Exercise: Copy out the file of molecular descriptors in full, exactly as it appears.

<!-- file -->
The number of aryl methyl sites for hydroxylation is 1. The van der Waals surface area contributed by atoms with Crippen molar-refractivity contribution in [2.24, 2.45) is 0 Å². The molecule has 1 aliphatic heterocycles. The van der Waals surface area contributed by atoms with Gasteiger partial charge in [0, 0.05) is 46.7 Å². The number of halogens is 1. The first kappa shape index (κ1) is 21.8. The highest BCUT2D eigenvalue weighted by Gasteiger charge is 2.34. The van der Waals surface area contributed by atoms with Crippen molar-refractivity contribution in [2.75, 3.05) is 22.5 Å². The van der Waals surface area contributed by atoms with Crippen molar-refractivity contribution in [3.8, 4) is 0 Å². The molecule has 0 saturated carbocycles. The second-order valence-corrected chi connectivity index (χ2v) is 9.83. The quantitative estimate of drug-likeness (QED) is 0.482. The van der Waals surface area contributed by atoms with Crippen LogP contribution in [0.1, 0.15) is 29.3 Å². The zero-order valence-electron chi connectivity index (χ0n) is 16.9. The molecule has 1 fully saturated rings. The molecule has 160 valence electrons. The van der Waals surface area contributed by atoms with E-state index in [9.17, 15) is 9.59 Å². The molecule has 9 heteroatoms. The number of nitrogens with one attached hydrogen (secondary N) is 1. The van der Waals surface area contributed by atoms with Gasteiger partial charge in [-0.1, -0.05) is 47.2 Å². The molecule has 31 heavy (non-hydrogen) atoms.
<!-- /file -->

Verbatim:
The number of aryl methyl sites for hydroxylation is 1. The van der Waals surface area contributed by atoms with Crippen molar-refractivity contribution in [2.24, 2.45) is 0 Å². The molecule has 1 aliphatic heterocycles. The van der Waals surface area contributed by atoms with Gasteiger partial charge in [0, 0.05) is 46.7 Å². The number of halogens is 1. The first kappa shape index (κ1) is 21.8. The highest BCUT2D eigenvalue weighted by Gasteiger charge is 2.34. The van der Waals surface area contributed by atoms with Crippen molar-refractivity contribution in [2.75, 3.05) is 22.5 Å². The van der Waals surface area contributed by atoms with Crippen molar-refractivity contribution in [3.8, 4) is 0 Å². The molecule has 0 saturated carbocycles. The second-order valence-corrected chi connectivity index (χ2v) is 9.83. The quantitative estimate of drug-likeness (QED) is 0.482. The van der Waals surface area contributed by atoms with Crippen LogP contribution in [0.1, 0.15) is 29.3 Å². The zero-order valence-electron chi connectivity index (χ0n) is 16.9. The molecule has 1 fully saturated rings. The molecule has 160 valence electrons. The van der Waals surface area contributed by atoms with E-state index in [9.17, 15) is 9.59 Å². The molecule has 9 heteroatoms. The number of nitrogens with one attached hydrogen (secondary N) is 1. The van der Waals surface area contributed by atoms with Gasteiger partial charge in [-0.1, -0.05) is 47.2 Å². The molecule has 31 heavy (non-hydrogen) atoms.